I have purposely left the unit unattended for some hours now and the fault has not recurred (YET). Here's hoping!

Thank you and regards.


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#10
June 1, 2015 at 06:33:13
Give it some time and let us know how it goes.

You have to be a little bit crazy to keep you from going insane.


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#11
June 2, 2015 at 00:06:04
When I came to "wake" this beast last night it came on with a BSOD error 0x0000001a which to all intents and purposes is a memory problem. I restarted and put the PC to sleep again and left it until just now which is about 30 hours and it came on without a hitch on wake-up.

I removed the memory which is a single 8gig stick, scrubbed it with an eraser and then ran the Windows memory test which came up clear. I re-booted and the system loaded at top speed... no problems. It usually boots up to the desktop and all the icons turn white, they lose their picture, and then one by one they come back on again. Last of all the WiFi switches on (but sometimes not).

This time it booted all the way icons and all, one shot! I'm going to run Memtest later on and see what transpires.

Thank you Fingers, I'll come back later

Regards.

message edited by Ewen


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#12
June 2, 2015 at 05:39:56
Follow-up: I ran memtest for an hour and 47 minutes and these are the results,

Wall Time = 1h 47m
Cache = 8172m
RSVD Mem = 12k
MemMap = e820
Cache = on
ECC = off
Test = Std
Pass = 1
Errors = 0

All in all it looks pretty good and it appears to me that the contacts on the stick may have been dirty. Come to think of it they have not been looked at since I got the machine. I have set it to sleep overnight and I'll check tomorrow. Here's hoping...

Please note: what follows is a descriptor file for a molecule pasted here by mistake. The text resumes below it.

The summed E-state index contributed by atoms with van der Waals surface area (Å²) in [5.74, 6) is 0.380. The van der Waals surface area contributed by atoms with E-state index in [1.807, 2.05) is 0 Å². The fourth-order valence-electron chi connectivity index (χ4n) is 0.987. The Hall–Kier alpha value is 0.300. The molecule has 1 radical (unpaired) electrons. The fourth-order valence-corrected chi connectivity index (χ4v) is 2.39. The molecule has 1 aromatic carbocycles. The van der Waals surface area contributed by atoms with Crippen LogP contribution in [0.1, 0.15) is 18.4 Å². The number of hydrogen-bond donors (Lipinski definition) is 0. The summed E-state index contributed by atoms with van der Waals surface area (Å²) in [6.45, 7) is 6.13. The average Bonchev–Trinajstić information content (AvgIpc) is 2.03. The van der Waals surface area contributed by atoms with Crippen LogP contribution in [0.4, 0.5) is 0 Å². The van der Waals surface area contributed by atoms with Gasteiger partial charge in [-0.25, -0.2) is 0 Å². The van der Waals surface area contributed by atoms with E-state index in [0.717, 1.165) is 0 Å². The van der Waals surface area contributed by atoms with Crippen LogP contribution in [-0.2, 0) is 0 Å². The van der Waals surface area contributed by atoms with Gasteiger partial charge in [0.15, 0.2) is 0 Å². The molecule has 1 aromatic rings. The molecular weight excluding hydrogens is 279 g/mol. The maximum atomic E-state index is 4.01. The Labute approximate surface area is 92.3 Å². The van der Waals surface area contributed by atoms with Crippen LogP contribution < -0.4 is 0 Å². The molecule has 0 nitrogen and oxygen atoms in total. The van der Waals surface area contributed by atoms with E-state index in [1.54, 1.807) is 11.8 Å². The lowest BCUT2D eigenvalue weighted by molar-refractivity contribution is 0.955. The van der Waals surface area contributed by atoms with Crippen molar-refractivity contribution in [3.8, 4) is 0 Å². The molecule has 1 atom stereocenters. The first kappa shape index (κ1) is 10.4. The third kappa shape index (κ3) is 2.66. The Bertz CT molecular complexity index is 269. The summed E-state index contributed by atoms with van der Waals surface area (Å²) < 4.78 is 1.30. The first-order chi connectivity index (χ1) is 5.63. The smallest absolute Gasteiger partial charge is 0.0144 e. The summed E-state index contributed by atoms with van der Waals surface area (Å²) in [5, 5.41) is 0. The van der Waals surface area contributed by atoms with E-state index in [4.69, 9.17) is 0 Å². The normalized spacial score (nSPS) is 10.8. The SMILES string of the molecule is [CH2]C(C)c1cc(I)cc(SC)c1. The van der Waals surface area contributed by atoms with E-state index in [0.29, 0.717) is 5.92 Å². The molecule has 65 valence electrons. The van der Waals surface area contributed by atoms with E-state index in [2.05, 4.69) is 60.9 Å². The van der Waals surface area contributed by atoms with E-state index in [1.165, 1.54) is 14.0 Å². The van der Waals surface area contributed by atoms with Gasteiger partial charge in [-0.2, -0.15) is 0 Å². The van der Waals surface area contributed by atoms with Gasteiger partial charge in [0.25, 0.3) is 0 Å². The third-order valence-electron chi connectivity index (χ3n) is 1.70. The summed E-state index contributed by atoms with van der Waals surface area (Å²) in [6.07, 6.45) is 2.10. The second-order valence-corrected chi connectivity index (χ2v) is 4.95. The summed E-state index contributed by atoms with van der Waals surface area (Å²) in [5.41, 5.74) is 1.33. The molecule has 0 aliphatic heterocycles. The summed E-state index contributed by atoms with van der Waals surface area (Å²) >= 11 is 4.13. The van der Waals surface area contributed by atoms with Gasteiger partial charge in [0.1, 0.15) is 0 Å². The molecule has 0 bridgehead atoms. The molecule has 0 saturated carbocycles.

Regards


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#13
June 2, 2015 at 09:39:40
On laptops it's not unknown for RAM modules to occasionally loosen or dislodge them selves - albeit only very slightly. Considering the battering some of them experience it's not surprising?

Thus the remove (and clean while they're out) and re-install often appears to resolve whatever faults...


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#14
June 2, 2015 at 15:23:07
Thanks trvlr but the PC in question is a desktop not a laptop... your advice is well heeded though but unfortunately my laptop (Asus) has permanently installed batteries. At the moment my desktop seems OK after the memory stick cleaning exercise.

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#15
June 2, 2015 at 17:39:44
Ah... moving an desktop around isn't that common of course... - at least not nowadays..

And I wasn't aware that some "portable" kit now has permanently installed batteries... That must be a real PAI if/when they decide to fail...? Or is there a way (as with Apple kit) to get inside and remove them - albeit by removing the actual base; usually held on by a host of mini screws (as per the Macbook Pro series and earlier)?


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#16
June 2, 2015 at 19:22:22
I'm not sure whether the battery can be removed by the consumer, I must look for a user manual on-line. It is a pain barbecue I don't get as much battery usage as my wife does with her little Toshiba. I never realised this until I saw my daughters Acer which does have a removable battery. I should have paid more attention when I bought the thing, but there you go!